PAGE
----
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The Misunderstood History of American Wrestling

A recent biography of Vince McMahon presents him as an entertainment tycoon who changed culture and politics. The real story is as banal as it is brutal.
Abraham Josephine Riesman

The story of American pro wrestling since at least 1980 is in many ways the story of Vince McMahon himself. In Ringmaster, a new biography of McMahon, the journalist Abraham Josephine Riesman charts his Citizen Kane–like journey from local wrestling promoter to robber baron, as he secured a near-monopoly of the American wrestling industry. Riesman’s thesis is that McMahon and the culture he produced is of a piece with the rightward lurch of American culture and the rise of one Donald Trump, a longtime associate of McMahon’s who has made cameos in his shows over the years. Yet one wonders if this gives McMahon too much credit.

Back in the 1980s, even as his stock was rising, McMahon was far from the only scummy boss in pro wrestling. Retired wrestler and former NFL lineman Jim Wilson saw the novel flurry of interest from wrestling outsiders as an opportunity to expose the sport’s dismal labor conditions: As he would later document in the 2003 book Chokehold: Pro Wrestling’s Real Mayhem Outside the Ring, Wilson was blacklisted from the industry after he began working toward the still-unrealized horizon of unionizing the locker room. At that time, the WWF was the clunkier WWWF, and its promoter was Vince’s father, Vincent James McMahon Sr., whose territory encompassed the Northeast; wrestlers to this day refer to going to WWE as working “New York” or “up North,” even as the company has expanded to become—literally—worldwide.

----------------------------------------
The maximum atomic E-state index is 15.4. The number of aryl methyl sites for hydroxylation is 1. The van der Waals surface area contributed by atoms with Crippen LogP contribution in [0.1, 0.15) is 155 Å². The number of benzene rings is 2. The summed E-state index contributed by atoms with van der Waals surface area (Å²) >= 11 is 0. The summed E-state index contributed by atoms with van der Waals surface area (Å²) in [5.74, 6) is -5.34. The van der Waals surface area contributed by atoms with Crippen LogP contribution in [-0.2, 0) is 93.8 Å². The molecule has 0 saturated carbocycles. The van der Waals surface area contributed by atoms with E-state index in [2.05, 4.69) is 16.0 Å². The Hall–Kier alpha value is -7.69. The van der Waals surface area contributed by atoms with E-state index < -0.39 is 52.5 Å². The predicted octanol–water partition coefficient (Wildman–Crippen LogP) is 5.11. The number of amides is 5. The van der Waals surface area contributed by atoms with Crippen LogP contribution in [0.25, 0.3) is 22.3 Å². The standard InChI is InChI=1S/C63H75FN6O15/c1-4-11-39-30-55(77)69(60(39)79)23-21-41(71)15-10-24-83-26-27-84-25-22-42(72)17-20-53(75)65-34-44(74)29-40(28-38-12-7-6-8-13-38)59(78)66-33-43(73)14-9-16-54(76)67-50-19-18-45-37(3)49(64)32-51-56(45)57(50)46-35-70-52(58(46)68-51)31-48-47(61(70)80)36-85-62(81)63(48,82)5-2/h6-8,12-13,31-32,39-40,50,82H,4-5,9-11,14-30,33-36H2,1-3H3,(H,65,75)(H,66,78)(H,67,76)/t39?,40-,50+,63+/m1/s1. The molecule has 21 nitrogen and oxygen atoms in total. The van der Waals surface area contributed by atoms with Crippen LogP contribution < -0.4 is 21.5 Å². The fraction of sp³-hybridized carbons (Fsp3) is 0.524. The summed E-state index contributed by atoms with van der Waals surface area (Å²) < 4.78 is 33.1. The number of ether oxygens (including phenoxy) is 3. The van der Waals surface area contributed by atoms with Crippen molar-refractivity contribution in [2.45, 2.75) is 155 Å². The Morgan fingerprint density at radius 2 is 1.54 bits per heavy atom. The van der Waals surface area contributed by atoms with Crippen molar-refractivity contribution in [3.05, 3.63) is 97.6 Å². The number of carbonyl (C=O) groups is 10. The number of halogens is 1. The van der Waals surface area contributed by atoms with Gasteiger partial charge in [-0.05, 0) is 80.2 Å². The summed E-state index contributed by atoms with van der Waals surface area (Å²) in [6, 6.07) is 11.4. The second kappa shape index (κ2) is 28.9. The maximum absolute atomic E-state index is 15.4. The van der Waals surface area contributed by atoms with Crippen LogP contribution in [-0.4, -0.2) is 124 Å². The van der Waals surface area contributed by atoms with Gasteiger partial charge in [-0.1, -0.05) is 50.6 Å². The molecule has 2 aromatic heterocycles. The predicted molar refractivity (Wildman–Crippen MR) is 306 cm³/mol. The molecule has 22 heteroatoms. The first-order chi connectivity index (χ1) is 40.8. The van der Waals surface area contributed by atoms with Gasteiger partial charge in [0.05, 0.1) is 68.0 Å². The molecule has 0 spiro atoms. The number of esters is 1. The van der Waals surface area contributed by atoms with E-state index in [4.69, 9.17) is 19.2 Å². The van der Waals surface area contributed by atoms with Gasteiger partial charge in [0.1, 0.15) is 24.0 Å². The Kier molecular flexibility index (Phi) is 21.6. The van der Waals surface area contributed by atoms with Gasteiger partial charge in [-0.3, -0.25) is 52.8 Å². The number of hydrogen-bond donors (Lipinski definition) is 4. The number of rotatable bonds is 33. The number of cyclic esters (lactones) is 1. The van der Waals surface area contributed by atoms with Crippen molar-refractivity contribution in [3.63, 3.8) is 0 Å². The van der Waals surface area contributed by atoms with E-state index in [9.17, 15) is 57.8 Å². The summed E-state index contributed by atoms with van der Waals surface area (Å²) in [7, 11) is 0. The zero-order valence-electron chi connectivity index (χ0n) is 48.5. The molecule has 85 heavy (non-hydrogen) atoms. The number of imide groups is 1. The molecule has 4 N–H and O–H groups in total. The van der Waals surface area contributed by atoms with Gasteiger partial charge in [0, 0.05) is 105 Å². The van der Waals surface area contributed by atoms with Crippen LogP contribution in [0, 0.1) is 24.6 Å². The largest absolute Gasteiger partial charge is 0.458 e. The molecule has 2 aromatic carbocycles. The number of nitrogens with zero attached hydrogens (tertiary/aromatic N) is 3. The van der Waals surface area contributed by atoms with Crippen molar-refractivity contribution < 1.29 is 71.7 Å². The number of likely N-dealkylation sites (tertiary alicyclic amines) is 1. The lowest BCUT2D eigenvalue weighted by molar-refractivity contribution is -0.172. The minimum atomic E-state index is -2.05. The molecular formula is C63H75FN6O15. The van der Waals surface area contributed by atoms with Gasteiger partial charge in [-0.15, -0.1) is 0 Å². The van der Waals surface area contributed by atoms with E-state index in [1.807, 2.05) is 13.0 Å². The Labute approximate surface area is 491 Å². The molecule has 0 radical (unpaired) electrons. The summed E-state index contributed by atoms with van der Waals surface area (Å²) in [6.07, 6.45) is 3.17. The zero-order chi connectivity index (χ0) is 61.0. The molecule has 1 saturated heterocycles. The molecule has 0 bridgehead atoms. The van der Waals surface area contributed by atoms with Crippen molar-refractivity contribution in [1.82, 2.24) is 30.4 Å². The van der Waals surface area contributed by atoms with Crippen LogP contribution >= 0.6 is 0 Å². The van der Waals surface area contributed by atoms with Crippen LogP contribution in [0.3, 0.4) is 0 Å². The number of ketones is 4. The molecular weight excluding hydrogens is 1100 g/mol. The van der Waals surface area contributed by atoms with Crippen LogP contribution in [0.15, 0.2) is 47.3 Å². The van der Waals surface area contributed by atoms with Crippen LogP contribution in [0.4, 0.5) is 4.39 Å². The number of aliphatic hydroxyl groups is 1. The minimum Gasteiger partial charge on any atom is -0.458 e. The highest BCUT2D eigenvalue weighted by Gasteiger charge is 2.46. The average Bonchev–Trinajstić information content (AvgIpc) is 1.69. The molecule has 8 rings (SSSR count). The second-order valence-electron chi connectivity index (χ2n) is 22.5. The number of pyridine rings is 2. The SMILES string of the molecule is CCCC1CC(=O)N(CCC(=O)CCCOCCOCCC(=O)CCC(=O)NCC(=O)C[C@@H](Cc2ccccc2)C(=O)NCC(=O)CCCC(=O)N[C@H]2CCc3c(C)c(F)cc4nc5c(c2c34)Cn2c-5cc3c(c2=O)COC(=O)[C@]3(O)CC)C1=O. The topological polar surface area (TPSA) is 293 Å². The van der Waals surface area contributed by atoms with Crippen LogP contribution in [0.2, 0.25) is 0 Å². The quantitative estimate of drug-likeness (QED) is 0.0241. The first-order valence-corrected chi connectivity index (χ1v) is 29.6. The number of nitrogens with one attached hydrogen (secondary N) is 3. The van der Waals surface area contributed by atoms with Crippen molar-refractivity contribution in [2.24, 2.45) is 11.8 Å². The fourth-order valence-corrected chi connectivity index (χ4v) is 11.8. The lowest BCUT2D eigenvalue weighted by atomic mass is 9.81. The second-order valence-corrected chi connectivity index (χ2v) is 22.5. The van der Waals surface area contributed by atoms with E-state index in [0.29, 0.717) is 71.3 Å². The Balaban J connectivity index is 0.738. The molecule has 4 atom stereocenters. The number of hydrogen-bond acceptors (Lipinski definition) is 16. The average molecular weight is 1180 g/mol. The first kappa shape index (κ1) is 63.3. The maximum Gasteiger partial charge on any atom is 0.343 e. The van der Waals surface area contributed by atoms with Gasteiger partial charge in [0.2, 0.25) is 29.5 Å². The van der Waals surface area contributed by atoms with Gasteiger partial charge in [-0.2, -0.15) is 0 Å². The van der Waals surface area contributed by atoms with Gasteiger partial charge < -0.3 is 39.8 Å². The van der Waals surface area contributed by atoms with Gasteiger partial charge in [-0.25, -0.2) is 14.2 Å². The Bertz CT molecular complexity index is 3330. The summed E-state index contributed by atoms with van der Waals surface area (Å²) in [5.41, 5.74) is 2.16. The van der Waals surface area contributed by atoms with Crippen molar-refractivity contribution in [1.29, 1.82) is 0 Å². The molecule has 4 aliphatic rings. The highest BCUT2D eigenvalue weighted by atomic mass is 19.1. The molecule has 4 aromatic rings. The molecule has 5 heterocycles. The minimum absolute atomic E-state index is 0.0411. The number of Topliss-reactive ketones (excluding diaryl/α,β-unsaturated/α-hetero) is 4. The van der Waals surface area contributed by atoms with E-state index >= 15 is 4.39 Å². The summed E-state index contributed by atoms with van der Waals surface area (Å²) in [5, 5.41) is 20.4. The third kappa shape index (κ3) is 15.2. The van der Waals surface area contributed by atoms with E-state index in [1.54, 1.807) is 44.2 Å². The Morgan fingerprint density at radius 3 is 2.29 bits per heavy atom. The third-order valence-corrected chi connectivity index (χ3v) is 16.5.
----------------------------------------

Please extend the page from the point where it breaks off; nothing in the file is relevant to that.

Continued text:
Jim Wilson never worked for either McMahon, but he was more than familiar with the shady tactics and exploitative practices carried out by the bosses of the National Wrestling Alliance (NWA), from stiffing wrestlers on their pay to blacklisting and sexual abuse. The elder McMahon was a central member of the NWA, an oligopoly of affiliated promoters that first solidified control over American wrestling and had long been the subject of antitrust suits. Wilson would make appearances on several media programs across the 1980s, hoping that publicly blowing the whistle on an industry that often operated without regulation or oversight would lead to some protection for wrestlers.